Because it’s more intimate.

Yeah, when you get to see those motherfuckers, aint nothing like that. When they get those type of lines, that’s what they need to understand.

So you’re not worried about these rhymes going over the heads of average listeners?

You can’t. I’m only rhyming for that listener anyway. I’m only rhyming for the person who appreciates it anyway. Anybody else I grab or get or begins to understand and accept what it is that I do, that’s a plus. That’s extras and that’s cool. I’m really only rhyming for us. I’m rhyming for the people that are still listening to Reasonable Doubt and still discovering things. Those that breakdown the intricacies of B.I.G.’s “Notorious Thugs” bars, “Buy the coke, cook the coke, cut it/Know the bitch before you call your self loving it/Niggas would’ve been fucking it,” [Laughs]. I’m rhyming for that guy. Shit I was raised on. These are my rap conversations with my rap friends.

I think it’s safe to say you and ‘Ye have one of the best records this year with “New God Flow”. Hard bars, hard-hitting raps and Ghostface Killah.

That’s it. I just said that earlier, I feel like in 2012 I released the hardest hip-hop record this year. All around this year, I feel like I really released those records and “New God Flow” is my favorite. As much as I love “Pain” too but “New God Flow” and “Exodus”—I don’t know man. “New God Flow,” “Exodus,” “Pain” and my sleeper is the Alley Boy record “Favorite Rapper.” The Alley Boy record is ridiculousness. There was a lot of gems this year. It wasn’t fair.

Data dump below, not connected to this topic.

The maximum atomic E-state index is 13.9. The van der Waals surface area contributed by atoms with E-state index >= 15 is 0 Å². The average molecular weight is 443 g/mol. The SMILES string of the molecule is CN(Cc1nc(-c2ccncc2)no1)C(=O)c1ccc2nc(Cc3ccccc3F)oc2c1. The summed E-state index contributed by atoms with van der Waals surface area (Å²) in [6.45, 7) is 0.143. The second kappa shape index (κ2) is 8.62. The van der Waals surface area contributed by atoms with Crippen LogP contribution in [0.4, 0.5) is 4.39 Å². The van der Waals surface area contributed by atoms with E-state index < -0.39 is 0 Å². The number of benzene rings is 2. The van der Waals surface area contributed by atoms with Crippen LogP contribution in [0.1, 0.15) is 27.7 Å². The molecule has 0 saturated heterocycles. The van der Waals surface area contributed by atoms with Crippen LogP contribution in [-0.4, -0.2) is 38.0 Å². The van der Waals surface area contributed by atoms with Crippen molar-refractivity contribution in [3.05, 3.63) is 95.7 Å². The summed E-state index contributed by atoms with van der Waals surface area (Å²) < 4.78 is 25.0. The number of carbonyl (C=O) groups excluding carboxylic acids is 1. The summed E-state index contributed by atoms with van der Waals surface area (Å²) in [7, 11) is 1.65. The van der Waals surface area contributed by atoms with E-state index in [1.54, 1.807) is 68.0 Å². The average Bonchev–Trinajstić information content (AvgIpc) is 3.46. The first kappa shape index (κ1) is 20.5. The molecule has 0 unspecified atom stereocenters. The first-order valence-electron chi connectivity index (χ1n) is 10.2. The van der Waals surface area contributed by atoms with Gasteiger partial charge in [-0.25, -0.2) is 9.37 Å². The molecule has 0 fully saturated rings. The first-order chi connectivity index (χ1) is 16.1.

This goes back to my first comment on these records becoming a spectacle when they release. The intricate lines get attached to you throwing subliminals at such and such, the going hard, etc.

I don’t ever think that lyric driven hip-hop go out of style. I don’t care what trends are going on that never goes out of style. So it’s like, in regard once you infuse that in whatever it is that you’re doing, I don’t think you could lose man.

You hopped on a record with Ma$e on Cruel Summer

Yeah that was dope.

How’d that come together? Did you know he was on the record before you hopped on it?

There was two things that I didn’t know about Cruel Summer: I didn’t know that Ghostface was on “New God Flow” and I didn’t know Ma$e was on “Higher.” I had no clue. I heard the album on August 28th, so I’m sitting there [in the studio] in Hawaii and they’re like yeah we gon’ play the album for you. So they just start playing the records, everybody in there and they’re looking at my face—because they of course know. Then when Ghostface got on “New God Flow,” I was done. I mean, I crowned him and Raekwon at the same time as the most timeless ever. They have the two most timeless flows in hip-hop. I don’t even think it’s debatable at this point.